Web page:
How appropriate to find this piece in The New York Times about virtual reality and how it may change the way we tell stories precisely the first week of classes at Columbia University's School of Journalism. I spent the first class session for my course, Multiplatform Design & Storytelling, presenting the variety of storytelling strategies that we have in our bag of tools today. I reminded the young members of my class that "as a man of a certain age", I remember when we had limited options to report a story, but not today.
So I must return to the students next week with information about this virtual reality in journalism story, what the Times refers to as "a new frontier for journalism".
How does virtual reality ties in with storytelling?
It is, in my view, a way to truly get the story and those absorbing it to get as physically close as the new technology allows. With virtual reality technologies, it is possible to transport people into those events.
A sampling of how virtual reality and journalism come together comes via a documentary that relates the virtual reality experience that catapulted audiences into the center of the Millions March protest in New York in December. Created by two experienced directors, Chris Milk and Spike Jonze, in partnership with Vice News, the project is a virtual-reality journalism broadcast. It will make its debut on Friday at the Sundance Film Festival and in a new virtual reality mobile app called Vrse, which is available on the Vice News site.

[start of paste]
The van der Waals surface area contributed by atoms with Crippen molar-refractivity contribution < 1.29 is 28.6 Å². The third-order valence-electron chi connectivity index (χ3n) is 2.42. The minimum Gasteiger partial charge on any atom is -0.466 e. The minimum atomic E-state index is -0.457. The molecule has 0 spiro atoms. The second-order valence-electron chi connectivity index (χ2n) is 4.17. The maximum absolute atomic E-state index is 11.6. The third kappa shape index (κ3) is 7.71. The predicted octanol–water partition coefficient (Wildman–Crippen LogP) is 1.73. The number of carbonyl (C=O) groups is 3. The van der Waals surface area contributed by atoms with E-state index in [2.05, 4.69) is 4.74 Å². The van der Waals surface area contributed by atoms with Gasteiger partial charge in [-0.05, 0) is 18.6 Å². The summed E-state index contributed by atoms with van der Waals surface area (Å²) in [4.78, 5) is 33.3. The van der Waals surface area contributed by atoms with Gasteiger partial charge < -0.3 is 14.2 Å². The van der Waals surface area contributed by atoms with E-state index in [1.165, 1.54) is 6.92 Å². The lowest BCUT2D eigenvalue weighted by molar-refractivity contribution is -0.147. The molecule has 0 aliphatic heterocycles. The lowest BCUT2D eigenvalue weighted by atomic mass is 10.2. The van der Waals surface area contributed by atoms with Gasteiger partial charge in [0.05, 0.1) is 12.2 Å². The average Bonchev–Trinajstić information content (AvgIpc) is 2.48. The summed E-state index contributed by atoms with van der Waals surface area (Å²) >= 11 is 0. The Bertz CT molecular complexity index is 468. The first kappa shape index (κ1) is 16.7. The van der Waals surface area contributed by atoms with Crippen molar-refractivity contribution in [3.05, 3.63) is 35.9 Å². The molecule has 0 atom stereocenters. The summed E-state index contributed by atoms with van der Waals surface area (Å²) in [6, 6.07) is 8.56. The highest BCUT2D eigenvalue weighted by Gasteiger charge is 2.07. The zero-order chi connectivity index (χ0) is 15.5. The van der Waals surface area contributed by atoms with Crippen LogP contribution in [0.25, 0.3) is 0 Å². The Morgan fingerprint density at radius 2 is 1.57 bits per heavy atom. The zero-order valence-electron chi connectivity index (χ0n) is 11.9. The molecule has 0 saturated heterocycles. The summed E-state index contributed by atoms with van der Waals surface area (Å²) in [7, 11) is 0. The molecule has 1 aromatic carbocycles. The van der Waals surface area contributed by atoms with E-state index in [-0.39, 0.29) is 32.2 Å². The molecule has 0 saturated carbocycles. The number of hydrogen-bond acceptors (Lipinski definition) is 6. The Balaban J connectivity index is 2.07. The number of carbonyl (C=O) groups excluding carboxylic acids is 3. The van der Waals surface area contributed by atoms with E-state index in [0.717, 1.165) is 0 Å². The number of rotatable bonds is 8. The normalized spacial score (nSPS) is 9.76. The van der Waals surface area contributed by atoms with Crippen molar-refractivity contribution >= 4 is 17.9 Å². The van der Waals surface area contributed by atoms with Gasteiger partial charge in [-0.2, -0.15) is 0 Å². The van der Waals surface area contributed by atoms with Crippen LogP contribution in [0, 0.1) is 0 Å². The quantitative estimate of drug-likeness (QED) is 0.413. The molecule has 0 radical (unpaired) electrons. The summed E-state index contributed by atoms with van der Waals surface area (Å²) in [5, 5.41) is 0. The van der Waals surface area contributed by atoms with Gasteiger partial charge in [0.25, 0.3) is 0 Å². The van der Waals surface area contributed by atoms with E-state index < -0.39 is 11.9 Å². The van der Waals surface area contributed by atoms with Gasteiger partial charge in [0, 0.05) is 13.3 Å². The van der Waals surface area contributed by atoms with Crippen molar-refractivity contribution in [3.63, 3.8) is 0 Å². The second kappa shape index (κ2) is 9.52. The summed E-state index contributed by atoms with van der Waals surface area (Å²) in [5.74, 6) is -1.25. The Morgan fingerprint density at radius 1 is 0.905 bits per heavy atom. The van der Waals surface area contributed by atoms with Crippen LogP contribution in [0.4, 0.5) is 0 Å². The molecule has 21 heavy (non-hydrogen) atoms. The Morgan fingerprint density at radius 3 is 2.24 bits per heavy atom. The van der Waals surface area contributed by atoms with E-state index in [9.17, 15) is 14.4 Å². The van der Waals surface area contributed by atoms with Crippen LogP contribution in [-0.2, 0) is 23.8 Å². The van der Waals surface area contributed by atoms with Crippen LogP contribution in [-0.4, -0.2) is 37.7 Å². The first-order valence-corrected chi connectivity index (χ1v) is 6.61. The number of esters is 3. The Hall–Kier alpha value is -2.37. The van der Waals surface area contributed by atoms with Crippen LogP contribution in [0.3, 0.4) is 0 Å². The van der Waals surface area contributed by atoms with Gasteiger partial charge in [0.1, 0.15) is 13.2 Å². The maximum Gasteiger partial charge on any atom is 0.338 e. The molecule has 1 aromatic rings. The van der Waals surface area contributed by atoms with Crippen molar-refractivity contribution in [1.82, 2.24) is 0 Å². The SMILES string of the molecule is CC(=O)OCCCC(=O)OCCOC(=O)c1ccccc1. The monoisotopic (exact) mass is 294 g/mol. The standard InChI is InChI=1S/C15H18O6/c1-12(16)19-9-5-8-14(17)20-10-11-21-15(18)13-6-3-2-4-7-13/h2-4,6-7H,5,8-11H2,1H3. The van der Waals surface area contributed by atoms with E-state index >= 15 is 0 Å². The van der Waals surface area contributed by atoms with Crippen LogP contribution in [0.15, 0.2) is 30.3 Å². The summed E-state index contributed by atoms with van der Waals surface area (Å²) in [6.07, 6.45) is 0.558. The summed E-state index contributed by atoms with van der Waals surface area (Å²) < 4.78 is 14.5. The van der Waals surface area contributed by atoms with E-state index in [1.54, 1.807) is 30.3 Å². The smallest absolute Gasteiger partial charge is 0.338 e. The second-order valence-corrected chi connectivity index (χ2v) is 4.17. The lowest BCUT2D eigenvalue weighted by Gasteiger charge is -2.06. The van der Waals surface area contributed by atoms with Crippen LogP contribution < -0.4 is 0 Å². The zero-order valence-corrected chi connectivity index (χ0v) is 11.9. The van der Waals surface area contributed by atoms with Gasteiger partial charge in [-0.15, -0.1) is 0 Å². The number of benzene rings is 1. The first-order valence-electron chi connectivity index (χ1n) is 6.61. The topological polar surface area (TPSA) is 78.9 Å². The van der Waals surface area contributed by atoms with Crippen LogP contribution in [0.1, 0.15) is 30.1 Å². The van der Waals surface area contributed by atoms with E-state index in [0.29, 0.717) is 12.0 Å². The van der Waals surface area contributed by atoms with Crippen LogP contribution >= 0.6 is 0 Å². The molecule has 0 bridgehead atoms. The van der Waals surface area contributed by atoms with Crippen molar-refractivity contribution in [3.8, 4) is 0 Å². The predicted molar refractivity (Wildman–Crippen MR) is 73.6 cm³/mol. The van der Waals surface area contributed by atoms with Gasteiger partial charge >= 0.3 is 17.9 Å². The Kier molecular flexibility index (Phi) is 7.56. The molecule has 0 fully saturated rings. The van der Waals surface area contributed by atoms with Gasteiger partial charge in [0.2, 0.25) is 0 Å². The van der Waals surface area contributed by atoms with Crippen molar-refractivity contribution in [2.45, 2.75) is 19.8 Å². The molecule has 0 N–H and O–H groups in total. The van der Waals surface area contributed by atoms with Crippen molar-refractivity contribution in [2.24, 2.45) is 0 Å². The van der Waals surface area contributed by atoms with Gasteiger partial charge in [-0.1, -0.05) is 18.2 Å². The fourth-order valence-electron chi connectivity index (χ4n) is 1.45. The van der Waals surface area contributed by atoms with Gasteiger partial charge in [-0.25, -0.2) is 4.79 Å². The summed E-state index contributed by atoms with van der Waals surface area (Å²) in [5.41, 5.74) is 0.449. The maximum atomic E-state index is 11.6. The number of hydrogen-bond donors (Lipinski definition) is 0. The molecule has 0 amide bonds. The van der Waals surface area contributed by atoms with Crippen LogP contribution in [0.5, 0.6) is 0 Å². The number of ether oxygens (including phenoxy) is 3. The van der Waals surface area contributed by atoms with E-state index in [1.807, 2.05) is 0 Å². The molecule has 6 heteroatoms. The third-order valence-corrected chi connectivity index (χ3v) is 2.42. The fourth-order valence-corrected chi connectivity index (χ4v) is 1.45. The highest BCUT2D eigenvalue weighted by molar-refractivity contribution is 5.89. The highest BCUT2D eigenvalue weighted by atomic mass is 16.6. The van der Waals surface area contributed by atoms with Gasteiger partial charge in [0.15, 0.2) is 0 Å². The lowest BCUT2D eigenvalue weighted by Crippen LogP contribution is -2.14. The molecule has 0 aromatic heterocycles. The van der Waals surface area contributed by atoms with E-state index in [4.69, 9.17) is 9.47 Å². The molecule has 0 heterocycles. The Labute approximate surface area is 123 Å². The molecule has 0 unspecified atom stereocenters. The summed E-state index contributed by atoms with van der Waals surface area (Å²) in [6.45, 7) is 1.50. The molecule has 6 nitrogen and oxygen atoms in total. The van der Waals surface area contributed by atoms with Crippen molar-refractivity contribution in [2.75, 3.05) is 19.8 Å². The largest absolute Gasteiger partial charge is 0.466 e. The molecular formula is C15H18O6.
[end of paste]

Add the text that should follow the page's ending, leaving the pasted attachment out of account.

I can imagine that virtual reality storytelling will play well on mobile devices and it will be one of those new and vibrant strategies that publications will begin to experiment with more in the months ahead. For multimedia story packages, a great way to take audience engagement further. The challenge remains for mobile editors to understand these new forms of telling stories, and knowing precisely when to use them.